Mr. Khan grew up in a suburb of New Orleans, where his mother, who is from Bangladesh, raised him on her own by cobbling together a series of jobs and businesses. He went to public schools, where, as he recalls, a few classmates were fresh out of jail and others were bound for top universities.
Math became his passion. He pored over textbooks and joined the math club. He came to see math as storytelling. “Math is a language for thinking,” he said, “as opposed to voodoo magical incantations where you have no idea where they’re coming from.”
The YouTube lectures got their start six years ago when Mr. Khan needed a way to help a cousin catch up on high school math. They are startlingly simple. Each one covers a single topic, like long division or the debt crisis, usually in a bite-size 10-minute segment. The viewer hears Mr. Khan talking, in his typically chatty, older brother sort of way. But his face is never seen, just his scribbles on the screen. More recently he has included two outside specialists to give lectures on art history topics like the Rosetta Stone and Caravaggio.
Today, the Khan Academy site offers 2,700 instructional videos and a constellation of practice exercises. Master one concept, move on to the next. Earn rewards for a streak of correct answers. For teachers, there is an analytics dashboard that shows both an aggregate picture of how the class is doing and a detailed map of each student’s math comprehension. In other words, a peephole.
Diane Tavenner, chief of the Summit chain of four charter schools, said that at first she was ambivalent about using Mr. Khan’s software. It would require buying laptops for every student and investing in more Internet capacity. And she found the Khan Academy model of instructor and blackboard — albeit a digital one — to be a bit too traditional.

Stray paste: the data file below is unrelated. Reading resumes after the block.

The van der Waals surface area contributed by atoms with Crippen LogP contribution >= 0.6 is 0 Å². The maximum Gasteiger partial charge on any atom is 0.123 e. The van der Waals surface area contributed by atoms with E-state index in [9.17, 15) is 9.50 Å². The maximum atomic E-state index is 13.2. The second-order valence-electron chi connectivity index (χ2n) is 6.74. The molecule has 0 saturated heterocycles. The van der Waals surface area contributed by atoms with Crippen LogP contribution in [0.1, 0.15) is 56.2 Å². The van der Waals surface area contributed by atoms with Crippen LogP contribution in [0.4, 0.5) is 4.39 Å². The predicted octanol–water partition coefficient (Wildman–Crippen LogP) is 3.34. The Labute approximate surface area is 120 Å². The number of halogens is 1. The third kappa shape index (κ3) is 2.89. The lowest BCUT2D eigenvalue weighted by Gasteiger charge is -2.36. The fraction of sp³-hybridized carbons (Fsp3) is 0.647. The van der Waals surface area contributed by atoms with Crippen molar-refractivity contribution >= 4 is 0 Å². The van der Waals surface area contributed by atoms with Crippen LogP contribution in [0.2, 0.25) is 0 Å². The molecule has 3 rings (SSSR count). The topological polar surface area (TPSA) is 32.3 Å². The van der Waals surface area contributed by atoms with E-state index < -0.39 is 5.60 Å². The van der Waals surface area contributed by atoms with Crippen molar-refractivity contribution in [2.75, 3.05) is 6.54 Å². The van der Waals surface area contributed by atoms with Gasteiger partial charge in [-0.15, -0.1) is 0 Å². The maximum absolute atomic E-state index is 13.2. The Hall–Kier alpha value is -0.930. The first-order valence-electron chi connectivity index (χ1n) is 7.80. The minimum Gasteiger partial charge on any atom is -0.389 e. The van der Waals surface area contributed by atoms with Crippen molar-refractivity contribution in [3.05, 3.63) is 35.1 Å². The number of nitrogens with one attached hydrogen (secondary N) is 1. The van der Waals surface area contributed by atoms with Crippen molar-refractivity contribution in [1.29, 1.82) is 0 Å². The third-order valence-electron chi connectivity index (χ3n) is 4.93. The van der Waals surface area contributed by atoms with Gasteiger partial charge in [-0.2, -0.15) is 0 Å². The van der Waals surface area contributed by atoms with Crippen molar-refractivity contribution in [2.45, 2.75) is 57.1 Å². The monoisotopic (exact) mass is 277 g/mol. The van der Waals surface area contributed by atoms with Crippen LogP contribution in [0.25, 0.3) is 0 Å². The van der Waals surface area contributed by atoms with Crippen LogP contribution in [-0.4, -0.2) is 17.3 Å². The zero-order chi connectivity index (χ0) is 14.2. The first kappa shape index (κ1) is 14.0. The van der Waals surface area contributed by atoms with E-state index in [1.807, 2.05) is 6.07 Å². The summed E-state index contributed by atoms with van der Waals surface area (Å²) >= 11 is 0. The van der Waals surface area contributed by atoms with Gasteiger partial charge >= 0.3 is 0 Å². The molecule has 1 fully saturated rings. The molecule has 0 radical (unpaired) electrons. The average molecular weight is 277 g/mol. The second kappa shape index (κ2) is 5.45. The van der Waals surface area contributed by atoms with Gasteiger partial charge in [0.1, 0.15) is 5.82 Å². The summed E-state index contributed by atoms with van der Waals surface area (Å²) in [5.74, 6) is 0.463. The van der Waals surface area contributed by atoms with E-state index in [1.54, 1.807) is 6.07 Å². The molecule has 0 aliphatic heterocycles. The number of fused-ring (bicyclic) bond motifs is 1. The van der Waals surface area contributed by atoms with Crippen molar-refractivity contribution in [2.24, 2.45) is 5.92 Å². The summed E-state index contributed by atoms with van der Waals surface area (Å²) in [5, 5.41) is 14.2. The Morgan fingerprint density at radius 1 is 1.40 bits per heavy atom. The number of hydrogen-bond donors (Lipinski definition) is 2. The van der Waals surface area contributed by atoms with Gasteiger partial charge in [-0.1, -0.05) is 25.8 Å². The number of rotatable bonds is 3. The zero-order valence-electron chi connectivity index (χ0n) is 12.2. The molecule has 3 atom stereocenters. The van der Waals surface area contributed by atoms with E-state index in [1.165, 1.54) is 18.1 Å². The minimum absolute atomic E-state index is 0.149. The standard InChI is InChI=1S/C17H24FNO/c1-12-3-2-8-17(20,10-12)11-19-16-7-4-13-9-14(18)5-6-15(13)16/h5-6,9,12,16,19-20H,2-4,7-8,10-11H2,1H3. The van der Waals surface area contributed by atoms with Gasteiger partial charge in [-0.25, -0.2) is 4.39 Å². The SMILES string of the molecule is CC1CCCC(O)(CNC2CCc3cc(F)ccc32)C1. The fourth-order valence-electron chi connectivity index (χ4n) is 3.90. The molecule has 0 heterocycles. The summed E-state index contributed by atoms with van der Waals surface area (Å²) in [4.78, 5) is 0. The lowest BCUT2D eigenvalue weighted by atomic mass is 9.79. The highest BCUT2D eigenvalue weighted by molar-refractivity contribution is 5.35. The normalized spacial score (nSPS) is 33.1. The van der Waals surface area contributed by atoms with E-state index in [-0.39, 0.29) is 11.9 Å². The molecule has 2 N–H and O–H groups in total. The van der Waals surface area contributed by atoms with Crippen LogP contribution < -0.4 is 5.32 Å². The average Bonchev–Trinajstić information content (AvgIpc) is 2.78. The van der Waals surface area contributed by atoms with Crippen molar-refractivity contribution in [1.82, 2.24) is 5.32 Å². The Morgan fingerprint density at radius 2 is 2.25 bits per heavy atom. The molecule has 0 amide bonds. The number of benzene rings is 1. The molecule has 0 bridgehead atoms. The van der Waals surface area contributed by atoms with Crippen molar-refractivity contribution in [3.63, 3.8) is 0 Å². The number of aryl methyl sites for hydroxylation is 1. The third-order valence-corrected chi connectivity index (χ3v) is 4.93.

In the past, math class at the Summit schools was always hands-on: the class worked on a problem, usually in small groups, sometimes for days at a time. But getting an entire class of ninth graders to master the fundamentals of math was never easy. Without those, the higher-level conceptual exercises were impossible.
That is where the machine came in handy. The Khan software offered students a new, engaging way to learn the basics.
Ms. Tavenner says she believes that computers cannot replace teachers. But the computer, she recognizes, can do some things a teacher cannot. It can offer personal feedback to a whole room of students as they work. And it can give the teacher additional class time to do more creative and customized teaching.
“Combining Khan with that kind of teaching will produce the best kind of math,” she argued. “Teachers are more effective because they have a window into the student’s mind.”
Ms. Tavenner’s students here inhabit a world that seems distant from the dazzle and wealth of adjacent Silicon Valley. Nearly half come from families where English is a second language. Forty percent qualify for free lunches. So pervasive is gang violence in the area that school uniforms have been mandated as a safeguard against the display of gang colors. Not all students have a computer at home, or parents who can help with homework.
Math class at Summit on one afternoon this fall began like many around the country. Mr. Roe was at the whiteboard at the head of the room, explaining order of operations — the math concept that dictates the sequence in which calculations should be performed in a long equation. Handouts were passed out, and there was a series of questions and answers.
In the second hour, the students were huddled over laptops, each working on a different set of exercises. Nicole Bermudez, 14, was on geometry. She had trouble with math in middle school. Her teacher, she said, had no time to help her, and her mother did not have the patience. “She would just yell at me. She would say, ‘You can’t get it? This is simple math.’ ”
The Khan Academy software, she pointed out, offers hints and instructional videos to nudge her ahead. It waits until she has mastered one concept before she can move on to the next. She can ask Mr. Roe when she is really stuck.
In the back of the class, two girls wearing headphones watched one of Mr. Khan’s videos. Moses Rodriguez plodded slowly through some exercises, his attention occasionally wandering until Mr. Roe came around and prodded him. The classroom was quiet, apart from the occasional eruptions of victory.
“Is your brain hurting yet?” one girl asked her neighbor.